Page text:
The European Commission granted marketing authorization for Kevzara in June in combination with methotrexate for the treatment of moderately to severely active rheumatoid arthritis (RA) in adult patients who have responded inadequately to – or who are intolerant to – one or more disease modifying anti-rheumatic drugs (DMARDs).
The EC approval is based upon receipt of a positive opinion by European Medicine Agency’s (EMA) Committee for Medicinal Products for Human Use (CHMP), which evaluated results from seven Phase III trials in the global SARIL-RA clinical development program. These studies incorporate data from more than 3,300 adults with moderately to severely active RA who have had an inadequate response or intolerance to one or more biologic or non-biologic DMARDs. The program includes the Phase III MONARCH study, in which treatment with Kevzara 200 mg monotherapy was superior to adalimumab 40 mg (marketed by AbbVie as Humira) monotherapy in reducing disease activity and improving physical function, with more patients achieving clinical remission over 24 weeks.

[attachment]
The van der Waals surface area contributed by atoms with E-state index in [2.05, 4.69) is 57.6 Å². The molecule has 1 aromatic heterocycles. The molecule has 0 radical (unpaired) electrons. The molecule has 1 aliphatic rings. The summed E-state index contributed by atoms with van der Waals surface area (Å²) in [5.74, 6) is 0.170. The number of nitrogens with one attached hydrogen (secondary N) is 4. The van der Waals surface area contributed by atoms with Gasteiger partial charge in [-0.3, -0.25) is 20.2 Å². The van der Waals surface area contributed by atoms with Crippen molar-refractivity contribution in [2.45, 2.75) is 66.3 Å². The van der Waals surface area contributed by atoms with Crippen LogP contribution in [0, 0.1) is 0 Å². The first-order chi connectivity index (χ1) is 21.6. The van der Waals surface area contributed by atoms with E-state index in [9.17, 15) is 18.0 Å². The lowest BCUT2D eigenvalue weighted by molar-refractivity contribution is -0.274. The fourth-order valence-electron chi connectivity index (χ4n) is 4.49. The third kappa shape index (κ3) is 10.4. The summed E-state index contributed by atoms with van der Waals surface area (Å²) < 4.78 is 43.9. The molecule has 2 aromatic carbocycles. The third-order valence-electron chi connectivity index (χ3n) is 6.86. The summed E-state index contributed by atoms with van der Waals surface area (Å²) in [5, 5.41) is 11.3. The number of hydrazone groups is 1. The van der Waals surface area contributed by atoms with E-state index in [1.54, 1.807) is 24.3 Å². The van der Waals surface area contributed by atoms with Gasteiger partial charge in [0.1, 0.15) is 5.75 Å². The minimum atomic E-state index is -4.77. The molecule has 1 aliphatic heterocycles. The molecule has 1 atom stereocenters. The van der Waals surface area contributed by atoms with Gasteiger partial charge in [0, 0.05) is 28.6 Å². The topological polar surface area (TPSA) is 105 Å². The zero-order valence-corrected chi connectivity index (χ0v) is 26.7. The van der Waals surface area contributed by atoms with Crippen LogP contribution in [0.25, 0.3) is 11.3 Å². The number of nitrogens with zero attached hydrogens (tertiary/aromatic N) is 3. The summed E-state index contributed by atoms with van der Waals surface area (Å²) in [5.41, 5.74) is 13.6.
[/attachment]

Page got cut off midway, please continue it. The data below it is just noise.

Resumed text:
Sanofi continues to work to expand its generics product line. In May, Sanofi announced that the Committee for Medicinal Products for Human Use (CHMP) of the European Medicines Agency (EMA) adopted a positive opinion for the marketing authorization of Insulin lispro Sanofi (insulin lispro 100 Units/mL). CHMP recommended the use of Insulin lispro Sanofi to treat adults and children who have diabetes and need insulin to keep their blood sugar level controlled, including those patients whose diabetes has just been diagnosed. This positive opinion is the company’s first major regulatory milestone for a biosimilar diabetes treatment.
“We welcome the CHMP positive opinion for Insulin lispro Sanofi and look forward to the final decision of the European Commission,” says Jorge Insuasty M.D., senior VP, global head of development, Sanofi. “Our development of this investigational biosimilar product reflects Sanofi’s expertise and long-term heritage in developing and manufacturing high-quality insulins for people with type 1 or type 2 diabetes and their physicians.”